Friday, October 14, 2016

The Readout by Damian Garde & Meghana Keshavan

Welcome to The Readout, where we bring you the latest in biotech. Follow us on Twitter: @damiangarde@megkesh, and @statnews. And for those of you interested in delivery of health care, we're excited to announce that our new hospitals newsletter, On Call, will be debuting on Monday. Sign up here.

The insulin market is getting a shake-up

ABOUT 6 million AMERICANS with diabetes use insulin (GETTY IMAGES)

You probably already knew that insulin prices have been skyrocketing. Now with the first follow-on insulin set to launch in December and more expected in the coming months, the insulin market is poised for a shakeup.

But the coming wave of knockoff insulins probably isn't likely to help patients much, especially not in the short term, experts say. Some of the reasons: It's hard to copy complex biologic drugs. Middlemen wield significant power in the tussle over the real cost of a drug. And the system isn't designed to bring relief to patients hurting the most from high insulin prices — those with high deductibles or no insurance.

STAT's Rebecca Robbins explains how we got here and what to expect. 

Read more.

The Clinton campaign ‘vetted’ Theranos, too

Back in March, when the Theranos scandal was still in the upper DEFCONs, the Hillary Clinton campaign agreed to let company CEO Elizabeth Holmes host a fundraiser featuring Chelsea Clinton. The move raised eyebrows in politics and business alike, and, now, thanks to WikiLeaks, we know the issue came up within the campaign.

“I don’t think it was wise to have Elizabeth Holmes host a Clinton event,” Clinton donor Herbert Sandler wrote in an email to campaign chairman John Podesta a week before the fundraiser. “There are significant questions concerning Holmes and her company. She may come out alright, but it is certainly possible that everyone associated with her venture will be embarrassed.”

But that warning went unheeded.

“We vetted her and her company and also raised it to Chelsea’s team,” Clinton fundraiser Dennis Cheng replied. “As of now, everyone is still comfortable with her.”

As of now now, one assumes that has changed.

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BioMarin mulls a Duchenne do-over

BioMarin is going around telling analysts that it might ask the FDA to reconsider its once-rejected treatment for Duchenne muscular dystrophy in light of the controversial approval of a drug from rival Sarepta Therapeutics.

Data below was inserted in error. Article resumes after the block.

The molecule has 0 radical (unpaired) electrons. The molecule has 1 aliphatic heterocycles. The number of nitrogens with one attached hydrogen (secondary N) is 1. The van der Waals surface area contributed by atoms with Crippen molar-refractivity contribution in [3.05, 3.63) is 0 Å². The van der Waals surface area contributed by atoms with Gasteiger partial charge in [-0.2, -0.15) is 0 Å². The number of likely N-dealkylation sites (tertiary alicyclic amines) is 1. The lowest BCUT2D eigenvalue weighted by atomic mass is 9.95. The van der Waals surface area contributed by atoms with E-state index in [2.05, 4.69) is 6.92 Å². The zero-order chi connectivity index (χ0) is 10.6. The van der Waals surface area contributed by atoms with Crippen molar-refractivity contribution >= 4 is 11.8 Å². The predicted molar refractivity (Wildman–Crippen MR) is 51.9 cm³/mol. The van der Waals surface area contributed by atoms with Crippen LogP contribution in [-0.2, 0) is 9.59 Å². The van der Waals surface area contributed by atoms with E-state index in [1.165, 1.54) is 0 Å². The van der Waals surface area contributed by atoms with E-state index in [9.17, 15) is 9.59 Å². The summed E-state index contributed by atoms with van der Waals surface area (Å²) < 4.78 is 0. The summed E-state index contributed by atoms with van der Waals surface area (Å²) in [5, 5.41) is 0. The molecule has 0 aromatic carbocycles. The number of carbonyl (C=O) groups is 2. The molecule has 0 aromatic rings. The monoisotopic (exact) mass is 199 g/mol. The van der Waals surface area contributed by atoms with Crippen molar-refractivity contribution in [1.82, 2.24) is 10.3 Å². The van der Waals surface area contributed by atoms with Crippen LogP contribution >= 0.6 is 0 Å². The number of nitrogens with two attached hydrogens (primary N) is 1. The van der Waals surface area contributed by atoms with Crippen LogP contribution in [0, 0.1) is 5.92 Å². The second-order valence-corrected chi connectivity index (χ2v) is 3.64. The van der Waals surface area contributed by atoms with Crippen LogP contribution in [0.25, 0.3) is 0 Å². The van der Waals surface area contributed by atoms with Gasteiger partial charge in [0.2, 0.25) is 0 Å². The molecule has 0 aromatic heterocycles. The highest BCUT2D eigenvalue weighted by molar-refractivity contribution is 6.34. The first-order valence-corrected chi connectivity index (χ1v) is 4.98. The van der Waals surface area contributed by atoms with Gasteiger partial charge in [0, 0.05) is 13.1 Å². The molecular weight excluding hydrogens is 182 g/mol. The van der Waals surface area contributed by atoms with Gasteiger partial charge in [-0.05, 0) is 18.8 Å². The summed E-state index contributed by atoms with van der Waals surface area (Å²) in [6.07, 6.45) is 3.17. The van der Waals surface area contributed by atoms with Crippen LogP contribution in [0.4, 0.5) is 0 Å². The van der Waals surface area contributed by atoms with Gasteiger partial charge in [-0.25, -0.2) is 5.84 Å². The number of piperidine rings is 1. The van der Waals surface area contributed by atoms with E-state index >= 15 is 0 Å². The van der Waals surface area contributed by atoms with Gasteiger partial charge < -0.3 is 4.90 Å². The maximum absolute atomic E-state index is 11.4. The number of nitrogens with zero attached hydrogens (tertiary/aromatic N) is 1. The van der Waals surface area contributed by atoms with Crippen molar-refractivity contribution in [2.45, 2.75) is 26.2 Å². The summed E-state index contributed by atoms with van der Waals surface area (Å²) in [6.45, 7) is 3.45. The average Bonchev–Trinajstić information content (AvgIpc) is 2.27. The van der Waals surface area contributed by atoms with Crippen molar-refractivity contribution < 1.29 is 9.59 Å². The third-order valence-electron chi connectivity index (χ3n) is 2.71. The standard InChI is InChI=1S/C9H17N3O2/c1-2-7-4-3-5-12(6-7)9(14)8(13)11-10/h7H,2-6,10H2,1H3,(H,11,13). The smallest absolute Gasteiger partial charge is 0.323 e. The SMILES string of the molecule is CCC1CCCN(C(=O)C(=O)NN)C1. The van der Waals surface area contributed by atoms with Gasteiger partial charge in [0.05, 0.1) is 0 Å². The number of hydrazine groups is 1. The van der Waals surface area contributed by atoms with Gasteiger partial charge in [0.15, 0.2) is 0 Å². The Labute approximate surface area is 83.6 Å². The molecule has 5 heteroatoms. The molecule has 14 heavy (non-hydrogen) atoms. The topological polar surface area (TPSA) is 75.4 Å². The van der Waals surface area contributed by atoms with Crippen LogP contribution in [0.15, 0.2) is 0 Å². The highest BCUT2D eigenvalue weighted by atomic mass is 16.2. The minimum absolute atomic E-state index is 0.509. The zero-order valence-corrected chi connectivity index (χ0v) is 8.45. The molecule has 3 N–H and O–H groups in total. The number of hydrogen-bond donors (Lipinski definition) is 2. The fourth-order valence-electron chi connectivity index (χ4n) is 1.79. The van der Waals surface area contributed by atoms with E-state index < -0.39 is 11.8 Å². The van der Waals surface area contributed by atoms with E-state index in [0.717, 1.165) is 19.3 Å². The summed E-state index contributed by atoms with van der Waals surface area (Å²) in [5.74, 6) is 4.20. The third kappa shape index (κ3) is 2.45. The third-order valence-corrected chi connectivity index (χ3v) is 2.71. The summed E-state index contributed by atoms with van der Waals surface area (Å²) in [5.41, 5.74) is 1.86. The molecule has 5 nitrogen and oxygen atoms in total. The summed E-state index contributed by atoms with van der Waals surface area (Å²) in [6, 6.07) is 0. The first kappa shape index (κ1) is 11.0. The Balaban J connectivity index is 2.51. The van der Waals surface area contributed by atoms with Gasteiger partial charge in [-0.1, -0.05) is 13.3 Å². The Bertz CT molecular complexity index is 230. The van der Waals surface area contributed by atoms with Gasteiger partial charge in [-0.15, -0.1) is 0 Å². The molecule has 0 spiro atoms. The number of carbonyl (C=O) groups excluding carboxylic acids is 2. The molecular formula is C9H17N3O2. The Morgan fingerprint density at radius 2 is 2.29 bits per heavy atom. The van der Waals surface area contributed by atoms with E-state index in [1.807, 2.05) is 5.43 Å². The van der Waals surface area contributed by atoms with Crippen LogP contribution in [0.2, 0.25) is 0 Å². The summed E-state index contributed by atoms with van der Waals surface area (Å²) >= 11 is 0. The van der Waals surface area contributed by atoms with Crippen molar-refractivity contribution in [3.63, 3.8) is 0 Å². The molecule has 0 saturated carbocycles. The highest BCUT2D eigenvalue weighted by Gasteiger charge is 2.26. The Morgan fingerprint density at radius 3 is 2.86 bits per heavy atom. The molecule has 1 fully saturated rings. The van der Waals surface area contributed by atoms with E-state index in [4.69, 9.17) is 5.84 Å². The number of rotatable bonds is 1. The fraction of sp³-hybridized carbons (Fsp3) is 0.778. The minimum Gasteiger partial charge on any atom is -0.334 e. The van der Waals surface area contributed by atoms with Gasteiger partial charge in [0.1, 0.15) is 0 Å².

Such a move would test the hypothesis that the FDA's Sarepta decision has in some way eroded the agency’s ability to say no to questionable drugs. Sarepta presented scant, uneven data in support of its DMD treatment, but the combination of public pressure and severe patient need led regulators to approve it anyway. BioMarin seems to be hoping that if it can gin up some of the same passion, it might convince the FDA to give it the green light, too.

But consider two sizable caveats. 

For one, Sarepta’s drug, despite its murky efficacy, was safe (like “a scientifically elegant placebo,” as one FDA scientist put it). BioMarin doesn’t have the same luxury, as its drug was tied to serious skin ulcers, kidney injury, and damage to blood vessels. 

For two, Sarepta’s approval removes much of the immediacy that galvanized all that public outcry. In the run-up to the FDA’s decision on Sarepta’s drug, parents, protesters, and amenable lawmakers rallied around one point: Kids with DMD had no drugs to offer them hope. That’s not true anymore, making BioMarin’s case that much tougher to make.

But, hey, you never know.

Bad news and good news for biotech VC

The latest PwC MoneyTree Report (based on data from Thomson Reuters) is out, and it presents yet another opportunity to assess the full/empty ratio of the glass that is biotech venture capital.

Half-empty take: In pure dollar terms, the first three quarters of 2016 are pacing more than 10 percent behind the same period last year. The actual number of deals is faring even worse, lagging the first nine months of 2015 by nearly 20 percent.

Half-full take: Last year’s $7.8 billion in biotech VC was the largest sum in PwC’s 20-year history of tracking private investments. And this year is still on pace to eclipse 2014, despite notching fewer individual deals. Three of the third quarter’s biggest rounds went to biotech companies, PwC notes, continuing a trend that has been evident all year.

More reads

  • New treatments for Alzheimer's disease are targeting patients in earlier and earlier stages of the disease, presenting clinicians with a challenge: When is run-of-the-mill memory loss a sign of oncoming dementia? (MedPage Today)
  • As companies rush to develop novel therapies for depression, scientists are still figuring out just how the disease works. (The Economist)
  • Flex Pharma's in-development treatment for leg cramps came up short in a clinical trial. (FierceBiotech)
  • UK regulators are planning to fast-track the approval of new medicines based on their cost-effectiveness. (Reuters)

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Have a good weekend! We'll be back on Monday.

Damian & Meghana

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